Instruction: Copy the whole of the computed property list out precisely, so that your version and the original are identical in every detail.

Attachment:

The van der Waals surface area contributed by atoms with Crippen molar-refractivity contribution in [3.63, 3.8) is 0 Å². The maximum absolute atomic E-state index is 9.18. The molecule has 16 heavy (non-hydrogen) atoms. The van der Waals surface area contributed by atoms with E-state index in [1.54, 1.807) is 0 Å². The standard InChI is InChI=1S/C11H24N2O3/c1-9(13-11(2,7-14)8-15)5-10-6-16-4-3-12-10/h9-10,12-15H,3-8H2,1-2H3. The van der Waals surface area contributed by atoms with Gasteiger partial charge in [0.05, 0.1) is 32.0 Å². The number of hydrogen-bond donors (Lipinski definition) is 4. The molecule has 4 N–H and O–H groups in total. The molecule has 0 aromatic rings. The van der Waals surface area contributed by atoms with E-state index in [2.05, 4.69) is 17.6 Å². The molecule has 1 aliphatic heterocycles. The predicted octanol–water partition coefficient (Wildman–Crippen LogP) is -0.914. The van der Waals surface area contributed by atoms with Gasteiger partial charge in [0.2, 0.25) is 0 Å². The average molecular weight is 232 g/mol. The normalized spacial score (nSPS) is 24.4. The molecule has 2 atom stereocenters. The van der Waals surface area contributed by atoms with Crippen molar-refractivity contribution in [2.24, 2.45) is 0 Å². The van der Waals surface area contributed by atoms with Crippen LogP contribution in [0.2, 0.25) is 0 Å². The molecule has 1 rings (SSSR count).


The van der Waals surface area contributed by atoms with Crippen molar-refractivity contribution in [3.63, 3.8) is 0 Å². The maximum absolute atomic E-state index is 9.18. The molecule has 16 heavy (non-hydrogen) atoms. The van der Waals surface area contributed by atoms with E-state index in [1.54, 1.807) is 0 Å². The standard InChI is InChI=1S/C11H24N2O3/c1-9(13-11(2,7-14)8-15)5-10-6-16-4-3-12-10/h9-10,12-15H,3-8H2,1-2H3. The van der Waals surface area contributed by atoms with Gasteiger partial charge in [0.05, 0.1) is 32.0 Å². The number of hydrogen-bond donors (Lipinski definition) is 4. The molecule has 4 N–H and O–H groups in total. The molecule has 0 aromatic rings. The van der Waals surface area contributed by atoms with E-state index in [2.05, 4.69) is 17.6 Å². The molecule has 1 aliphatic heterocycles. The predicted octanol–water partition coefficient (Wildman–Crippen LogP) is -0.914. The van der Waals surface area contributed by atoms with Gasteiger partial charge in [0.2, 0.25) is 0 Å². The average molecular weight is 232 g/mol. The normalized spacial score (nSPS) is 24.4. The molecule has 2 atom stereocenters. The van der Waals surface area contributed by atoms with Crippen molar-refractivity contribution in [2.24, 2.45) is 0 Å². The van der Waals surface area contributed by atoms with Crippen LogP contribution in [0.2, 0.25) is 0 Å². The molecule has 1 rings (SSSR count).